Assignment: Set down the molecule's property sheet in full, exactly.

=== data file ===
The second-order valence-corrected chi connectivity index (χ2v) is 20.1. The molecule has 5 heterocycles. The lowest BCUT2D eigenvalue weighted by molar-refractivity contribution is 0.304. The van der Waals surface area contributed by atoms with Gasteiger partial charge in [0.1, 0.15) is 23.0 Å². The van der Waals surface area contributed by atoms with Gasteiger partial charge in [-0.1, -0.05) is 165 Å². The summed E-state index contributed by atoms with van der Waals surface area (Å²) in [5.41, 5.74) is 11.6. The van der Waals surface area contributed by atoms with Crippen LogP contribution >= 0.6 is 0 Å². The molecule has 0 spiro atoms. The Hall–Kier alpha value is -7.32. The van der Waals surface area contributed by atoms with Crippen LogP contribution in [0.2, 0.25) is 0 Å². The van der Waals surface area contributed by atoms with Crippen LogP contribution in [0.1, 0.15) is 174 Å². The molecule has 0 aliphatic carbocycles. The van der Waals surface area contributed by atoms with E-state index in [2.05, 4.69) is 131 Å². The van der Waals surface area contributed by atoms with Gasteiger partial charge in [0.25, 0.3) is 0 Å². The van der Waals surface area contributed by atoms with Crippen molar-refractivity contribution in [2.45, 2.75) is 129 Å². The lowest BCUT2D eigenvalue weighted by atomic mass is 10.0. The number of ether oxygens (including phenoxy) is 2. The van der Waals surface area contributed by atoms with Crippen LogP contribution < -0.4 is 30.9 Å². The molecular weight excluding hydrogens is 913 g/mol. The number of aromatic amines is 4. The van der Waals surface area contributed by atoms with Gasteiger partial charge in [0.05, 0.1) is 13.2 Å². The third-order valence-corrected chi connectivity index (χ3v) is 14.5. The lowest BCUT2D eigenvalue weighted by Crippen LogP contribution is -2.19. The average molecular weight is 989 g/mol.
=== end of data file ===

The second-order valence-corrected chi connectivity index (χ2v) is 20.1. The molecule has 5 heterocycles. The lowest BCUT2D eigenvalue weighted by molar-refractivity contribution is 0.304. The van der Waals surface area contributed by atoms with Gasteiger partial charge in [0.1, 0.15) is 23.0 Å². The van der Waals surface area contributed by atoms with Gasteiger partial charge in [-0.1, -0.05) is 165 Å². The summed E-state index contributed by atoms with van der Waals surface area (Å²) in [5.41, 5.74) is 11.6. The van der Waals surface area contributed by atoms with Crippen LogP contribution >= 0.6 is 0 Å². The molecule has 0 spiro atoms. The Hall–Kier alpha value is -7.32. The van der Waals surface area contributed by atoms with Crippen LogP contribution in [0.2, 0.25) is 0 Å². The van der Waals surface area contributed by atoms with Crippen LogP contribution in [0.1, 0.15) is 174 Å². The molecule has 0 aliphatic carbocycles. The van der Waals surface area contributed by atoms with E-state index in [2.05, 4.69) is 131 Å². The van der Waals surface area contributed by atoms with Gasteiger partial charge in [0.25, 0.3) is 0 Å². The van der Waals surface area contributed by atoms with Crippen molar-refractivity contribution in [2.45, 2.75) is 129 Å². The lowest BCUT2D eigenvalue weighted by atomic mass is 10.0. The number of ether oxygens (including phenoxy) is 2. The van der Waals surface area contributed by atoms with Crippen LogP contribution < -0.4 is 30.9 Å². The molecular weight excluding hydrogens is 913 g/mol. The number of aromatic amines is 4. The van der Waals surface area contributed by atoms with Gasteiger partial charge in [0.05, 0.1) is 13.2 Å². The third-order valence-corrected chi connectivity index (χ3v) is 14.5. The lowest BCUT2D eigenvalue weighted by Crippen LogP contribution is -2.19. The average molecular weight is 989 g/mol.